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Over the past ten weeks many Blue Coat students have responded to the current crisis by supporting members of their local community, from dropping off shopping on doorsteps to volunteering at healthcare facilities. One such volunteer is Year 13 student and aspiring doctor Simon Cheung. We caught up with Simon to find out how he has been spending his time following the cancellation of his A Level exams. 

At first I wasn’t sure what to do with myself as I had planned a busy A Level revision schedule for the month of May and decided the best thing to do was to try to catch-up on lost sleep for the next few days, but I opted to make a list of things to learn first and to set out a plan to maximise my time.

My list included improving my sleep hygiene, playing music, studying, resting without screentime and exercising. Over time my list grew longer, I added reading, learning new songs, studying anatomy, human biology and physiology. I also set myself challenges such as running 10km, and I picked up new skills such as juggling, cooking and riding a RipStik as well as trying a variety of new things.

I volunteered for lots of different things: I signed up to Liverpool Council’s volunteer Covid-19 response, signed up to support a local Foodbank, participated in a two day Covid-19 training course with St Johns Ambulance and signed up for hospital deployments, achieved PPE Level 2 Training with Alder Hey and moved from the Emergency Department into the Ronald McDonald House to help keep it running, helped plan Alder Hey’s video calling solution for adult ICU patients and was ready, but thankfully not needed, to go onto the ICU ward.

The past few weeks have been full of uncertainty for so many individuals. As a St John’s Ambulance volunteer I was one of the first to go through the organisation’s Covid-19 training and some of my peers were deployed to London’s nightingale hospital. However, we simply did not see the numbers of patients we were anticipating and I was not deployed to either Manchester’s nightingale that was being built or to a local hospital. Similarly, with Alder Hey’s ICU video calling solution I’d received the necessary physical and mental training/preparation and been a part of the meeting with coordinators and clinicians but when most patients were transferred back to their original hospitals the service was not required anymore. It’s a strange feeling trying to mentally plan and prepare for something big but suddenly not to have to do anything and it’s almost harder to stand idly by and relax – a similar feeling I experienced when I heard my A Level exams were cancelled.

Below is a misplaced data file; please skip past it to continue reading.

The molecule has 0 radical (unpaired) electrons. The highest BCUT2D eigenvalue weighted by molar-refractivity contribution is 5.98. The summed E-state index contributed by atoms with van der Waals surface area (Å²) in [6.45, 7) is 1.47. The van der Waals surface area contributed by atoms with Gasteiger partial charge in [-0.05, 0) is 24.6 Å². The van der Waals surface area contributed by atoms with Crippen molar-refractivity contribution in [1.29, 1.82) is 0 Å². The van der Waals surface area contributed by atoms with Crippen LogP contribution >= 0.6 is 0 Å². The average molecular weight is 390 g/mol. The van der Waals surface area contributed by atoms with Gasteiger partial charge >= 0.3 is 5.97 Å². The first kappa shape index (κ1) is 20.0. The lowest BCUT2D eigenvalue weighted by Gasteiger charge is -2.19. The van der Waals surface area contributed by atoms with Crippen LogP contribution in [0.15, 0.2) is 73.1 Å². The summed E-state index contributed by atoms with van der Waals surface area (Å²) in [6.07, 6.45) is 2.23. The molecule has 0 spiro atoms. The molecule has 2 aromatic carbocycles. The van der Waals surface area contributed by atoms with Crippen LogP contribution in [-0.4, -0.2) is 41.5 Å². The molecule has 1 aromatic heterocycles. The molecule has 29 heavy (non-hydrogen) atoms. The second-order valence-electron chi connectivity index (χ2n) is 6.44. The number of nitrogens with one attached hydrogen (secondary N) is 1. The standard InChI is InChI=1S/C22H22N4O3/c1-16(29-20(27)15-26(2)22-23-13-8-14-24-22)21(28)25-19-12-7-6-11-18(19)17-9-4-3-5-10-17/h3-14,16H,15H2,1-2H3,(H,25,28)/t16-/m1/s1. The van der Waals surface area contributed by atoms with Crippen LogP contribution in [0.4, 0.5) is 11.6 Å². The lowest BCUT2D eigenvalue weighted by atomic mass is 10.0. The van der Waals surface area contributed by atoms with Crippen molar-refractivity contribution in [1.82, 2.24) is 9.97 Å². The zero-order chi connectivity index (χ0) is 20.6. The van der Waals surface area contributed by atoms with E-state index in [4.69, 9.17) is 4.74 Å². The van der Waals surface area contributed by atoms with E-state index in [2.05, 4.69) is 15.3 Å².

I spend four days out of the week at the hospital now, supporting the Ronald McDonald house with their CEO as their staff have been sent home. It’s rewarding seeing the positive impact our services and support can have for parents during such difficult times and it is sad when I hear bad news about a child I recognise. However, I’ve learnt so much chasing up referrals with the different wards, working with members of staff and talking to parents. The parents are always so relieved to be able to talk about how they are feeling once they find out we can offer them a free room during their child’s stay, since a large majority don’t live in the region.

I feel grateful for having good health. I’m looking forward to my next steps after Blue Coat at the University of Newcastle. I am anticipating more roles and responsibility linked to supporting patients and health facilities affected by Covid-19 in the future.”

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